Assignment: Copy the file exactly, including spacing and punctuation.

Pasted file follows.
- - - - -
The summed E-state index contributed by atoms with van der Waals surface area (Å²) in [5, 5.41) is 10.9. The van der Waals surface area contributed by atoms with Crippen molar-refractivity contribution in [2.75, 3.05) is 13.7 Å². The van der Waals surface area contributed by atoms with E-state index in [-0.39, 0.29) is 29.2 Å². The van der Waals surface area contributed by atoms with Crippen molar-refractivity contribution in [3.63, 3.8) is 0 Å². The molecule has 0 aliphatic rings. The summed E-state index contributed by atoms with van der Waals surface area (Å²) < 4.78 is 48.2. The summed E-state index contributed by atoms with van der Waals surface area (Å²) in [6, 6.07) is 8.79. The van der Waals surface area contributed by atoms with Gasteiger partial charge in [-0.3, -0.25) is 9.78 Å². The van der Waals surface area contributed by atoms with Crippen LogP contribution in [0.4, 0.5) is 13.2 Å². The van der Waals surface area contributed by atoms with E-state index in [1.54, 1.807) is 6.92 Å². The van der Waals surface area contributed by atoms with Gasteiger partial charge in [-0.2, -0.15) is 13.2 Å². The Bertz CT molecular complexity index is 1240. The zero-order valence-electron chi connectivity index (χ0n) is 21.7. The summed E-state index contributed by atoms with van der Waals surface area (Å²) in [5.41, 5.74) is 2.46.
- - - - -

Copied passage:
The summed E-state index contributed by atoms with van der Waals surface area (Å²) in [5, 5.41) is 10.9. The van der Waals surface area contributed by atoms with Crippen molar-refractivity contribution in [2.75, 3.05) is 13.7 Å². The van der Waals surface area contributed by atoms with E-state index in [-0.39, 0.29) is 29.2 Å². The van der Waals surface area contributed by atoms with Crippen molar-refractivity contribution in [3.63, 3.8) is 0 Å². The molecule has 0 aliphatic rings. The summed E-state index contributed by atoms with van der Waals surface area (Å²) < 4.78 is 48.2. The summed E-state index contributed by atoms with van der Waals surface area (Å²) in [6, 6.07) is 8.79. The van der Waals surface area contributed by atoms with Gasteiger partial charge in [-0.3, -0.25) is 9.78 Å². The van der Waals surface area contributed by atoms with Crippen LogP contribution in [0.4, 0.5) is 13.2 Å². The van der Waals surface area contributed by atoms with E-state index in [1.54, 1.807) is 6.92 Å². The van der Waals surface area contributed by atoms with Gasteiger partial charge in [-0.2, -0.15) is 13.2 Å². The Bertz CT molecular complexity index is 1240. The zero-order valence-electron chi connectivity index (χ0n) is 21.7. The summed E-state index contributed by atoms with van der Waals surface area (Å²) in [5.41, 5.74) is 2.46.